I'll blame this next ramble on the fact that I have been reading a lot of Descartes and Locke lately and the fact that I spent the vast majority of the past six years trying to discover truth and what "self" really is. The truth about truth is that it's allusive. And in the moments that I have grabbed it and realized that I was holding the knowledge of life in my hands, I also realized that it would be gone by the morning. Truth of the essence of our existence is what I am talking about: truth about gods, God, love, hate, good, evil, what makes us tick, and most importantly whether or not they are really different from one another or if they even exist at all. As all people do at a young age, I wanted to explore myself. My friends all tell me that I think too much, and maybe they are right. Or maybe they don't think enough. I'm convinced that some of them might not think at all. Because if we could think (I mean really think without the blinders of social taboos or influence of ideas) a lot of us would be surprised by what we believe. Take the time to separate yourself from society, religion, family, friends, and most importantly preconceived notions by which you have not rationally tested. Why do we believe what we do? Gay marriage, for example, is not popular because of religion. It also has a social taboo (even though homosexual relationships have been around since at least the classical age, if not before). I know many young people who have grown up learning to dispute homosexual legitimacy without even considering the basis from which they draw their argument. Is it rationale? Is it religious reasons? And if it is for those reasons, then why is it for those reasons? In my rationale, I cannot condemn something simply because I was told to by either another person or a book (no matter a holy source). I do not mean that in any disrespect. Merely reasoning that I am a human, like other humans. We all reason and experience the world through our own senses, our own minds, and draw conclusions to our own reasons. We are all equal in the fact that we are all breathing mass that is attempting to understand the world around us that we perceive as a concept of reality. We are all equal in death. Not only are we equal, but we are alone. All of us experience life alone. We may think that we have friends, family, pets, etc. Those are just illusions. And if you refuse to accept that they are illusions (I hope by your own means of testing a rationale) then surely you cannot refuse to accept that these people are not with you throughout your entire life. They die, or move away, or have other things to do. The voices in our heads (I assure you that we all have them) are the only things that accompany us through life. We are all utterly alone, living lonely lives, wanting to "have" things, relationships, and careers. Who are we to say what is right and what is wrong? We cannot possibly know for ourselves; we can only believe in what we choose to believe in. We all experience our own lives through our own senses and try to make sense of a "reality" that we perceive. We must keep our physical bodies nourished and protected in order to keep this reality of being alive. So we eat, sleep, look for shelter, etc. But an interesting shift occurred when we formed societies. To save time and space (and your interest) we will fast forward to modern period societies. How strange is it that we have entered this "social contract" without filling out any paperwork (and we all know how much the government loves paperwork), and without consenting to anything. We were inherently prescribed a nation upon our birth, and even if we choose to leave the nation, we must make the conscious choice to enter another. There is no country for freedom. No matter how many rednecks with confederate flags, dip cans, and beer rally through back-country towns with their raised mud-trucks hollering about freedom and the supremacy of "'Merica", we have lost our sense of freedom. We have lost the original American Dream. The dream that there was a land to be explored, new lives to be had, and places to go where the troubles of large societies could not reach you. Hell, we even lost our spot as one of the leading nations in the world (unless you count waistlines, which we take the cake(s)). We still wave our stars and stripes, singing praises to lady liberty and the land of the free, while the corporations and government officials slowly strip away individuality. We concern ourselves with the protection of our rights, complain about how much money the government takes in taxes, and all the while do not stop to think of why we are in this in the first place! It is a choice to be a part of any society. Be warned: there is no way to be a part of a modern day society without inhibiting your own freedom. We must all give up something in the name of our big brother. Now societies aren't all bad. It is nice to go to the store instead of having to provide for yourself. It is much easier to meet women at a coffee shop than roaming the wild. Also, we have access to much more culture and knowledge than we would if we were to revert to the natural state of man. However, we have come to two separate extremes: living by the rules adorned by someone else in a society, or living in nature. Why can there not be a happy medium? I had a professor who told me that, "if you want to use the roads, then you must obey the rules of the roads". This makes sense. I did not build the roads, they are not mine (ownership is another argument entirely). I will obey your rules to use the roads, just like I would obey your conditions if you were allowing me to borrow your video camera. Yet I must retain my individual self. The type of individual self that has been lost in the main culture of America (although the Americans will refuse to admit it). Why must I live by the rules that I do not agree with? Although I do not partake, cannabis use is a prime example of the conflict between the state and the self. Abortion and gay marriage would be other hot-topic examples. The point is, why are these people deciding for us? And why don't we care anymore? We merely accept the law with the notion that if we do not obey it, bad things will happen to us. This is tyrannical oppression of the individual thought that created America. A government is to be supportive of the ideas of its people, the backbone of the society where the creativity and culture of the people provide the hands and feet, moving along the idea flow. This is an issue larger than who the president is. Obama is not a terrible guy, he is not a tyrannical ruler. This is an issue with the culture, the government overall, and the corporations that have taken over America. And if you think I'm crazy, then ask yourself which products have GMO's (Genetically Modified Organisms) next time you're in the grocery store, and why the former VP of Monsanto is now Deputy Commissioner of the FDA. (If you haven't read about Monsanto, then I highly suggest you do so before eating). The protection and freedom of the individual has been lost to our greed and lust for money. Our culture is fading away into the mainstream nonsense that companies promote with advertising. They blind us with the promise of success, then demand that we slave for the sake of the dollar. When we tire, they give us pills for the aches, then it's back to work. And we end up forgetting to really live, because we are too busy trying to live. It's not that they tell us that we are free, and that's a lie. It's that we tell ourselves that we are free, and it's a lie. We are subject to the social contract that we never signed. And I'm sick of it.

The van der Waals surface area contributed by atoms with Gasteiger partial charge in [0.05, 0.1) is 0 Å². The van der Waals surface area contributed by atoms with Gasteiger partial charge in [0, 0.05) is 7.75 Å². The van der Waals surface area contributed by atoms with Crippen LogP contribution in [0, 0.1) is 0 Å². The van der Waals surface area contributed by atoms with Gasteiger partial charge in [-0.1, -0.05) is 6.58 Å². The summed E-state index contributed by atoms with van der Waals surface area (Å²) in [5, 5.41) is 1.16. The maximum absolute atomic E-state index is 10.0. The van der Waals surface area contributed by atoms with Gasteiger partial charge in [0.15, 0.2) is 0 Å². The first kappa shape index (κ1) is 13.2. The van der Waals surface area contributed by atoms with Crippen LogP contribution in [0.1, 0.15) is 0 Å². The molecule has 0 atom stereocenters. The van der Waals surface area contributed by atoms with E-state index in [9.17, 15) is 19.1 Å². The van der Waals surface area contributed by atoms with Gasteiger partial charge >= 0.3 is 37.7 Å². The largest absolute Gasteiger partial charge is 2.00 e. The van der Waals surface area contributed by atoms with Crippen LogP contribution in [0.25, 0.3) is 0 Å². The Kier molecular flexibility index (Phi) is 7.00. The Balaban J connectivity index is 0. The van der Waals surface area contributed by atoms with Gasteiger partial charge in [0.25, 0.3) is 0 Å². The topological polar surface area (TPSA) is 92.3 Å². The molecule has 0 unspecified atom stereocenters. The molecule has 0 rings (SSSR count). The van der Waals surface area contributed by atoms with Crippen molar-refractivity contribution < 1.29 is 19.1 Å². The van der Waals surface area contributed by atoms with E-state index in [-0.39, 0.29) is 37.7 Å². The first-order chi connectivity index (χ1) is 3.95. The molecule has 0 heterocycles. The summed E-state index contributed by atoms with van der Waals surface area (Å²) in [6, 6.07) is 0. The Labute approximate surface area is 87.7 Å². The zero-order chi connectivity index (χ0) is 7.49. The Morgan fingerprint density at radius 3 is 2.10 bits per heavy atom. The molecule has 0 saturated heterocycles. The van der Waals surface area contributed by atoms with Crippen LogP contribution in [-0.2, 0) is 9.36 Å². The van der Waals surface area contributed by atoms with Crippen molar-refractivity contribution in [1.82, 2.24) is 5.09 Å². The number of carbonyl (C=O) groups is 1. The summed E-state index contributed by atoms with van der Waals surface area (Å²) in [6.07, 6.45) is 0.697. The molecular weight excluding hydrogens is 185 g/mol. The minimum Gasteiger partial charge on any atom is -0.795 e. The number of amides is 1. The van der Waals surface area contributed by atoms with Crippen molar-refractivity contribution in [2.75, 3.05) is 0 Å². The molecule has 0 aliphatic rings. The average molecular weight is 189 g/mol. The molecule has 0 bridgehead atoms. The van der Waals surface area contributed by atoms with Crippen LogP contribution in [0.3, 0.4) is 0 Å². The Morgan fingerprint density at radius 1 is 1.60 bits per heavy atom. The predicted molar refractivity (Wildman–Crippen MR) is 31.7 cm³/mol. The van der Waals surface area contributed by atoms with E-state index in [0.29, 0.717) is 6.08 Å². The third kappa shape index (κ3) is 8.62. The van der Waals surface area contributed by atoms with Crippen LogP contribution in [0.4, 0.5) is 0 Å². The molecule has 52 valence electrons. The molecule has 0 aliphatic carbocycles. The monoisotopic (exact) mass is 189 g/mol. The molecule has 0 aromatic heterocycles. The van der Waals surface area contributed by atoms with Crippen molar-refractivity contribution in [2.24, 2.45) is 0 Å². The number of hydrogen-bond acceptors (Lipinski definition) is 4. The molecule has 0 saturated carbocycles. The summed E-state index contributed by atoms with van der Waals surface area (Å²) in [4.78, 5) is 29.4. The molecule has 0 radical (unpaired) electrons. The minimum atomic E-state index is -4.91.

Monday, April 1, 2013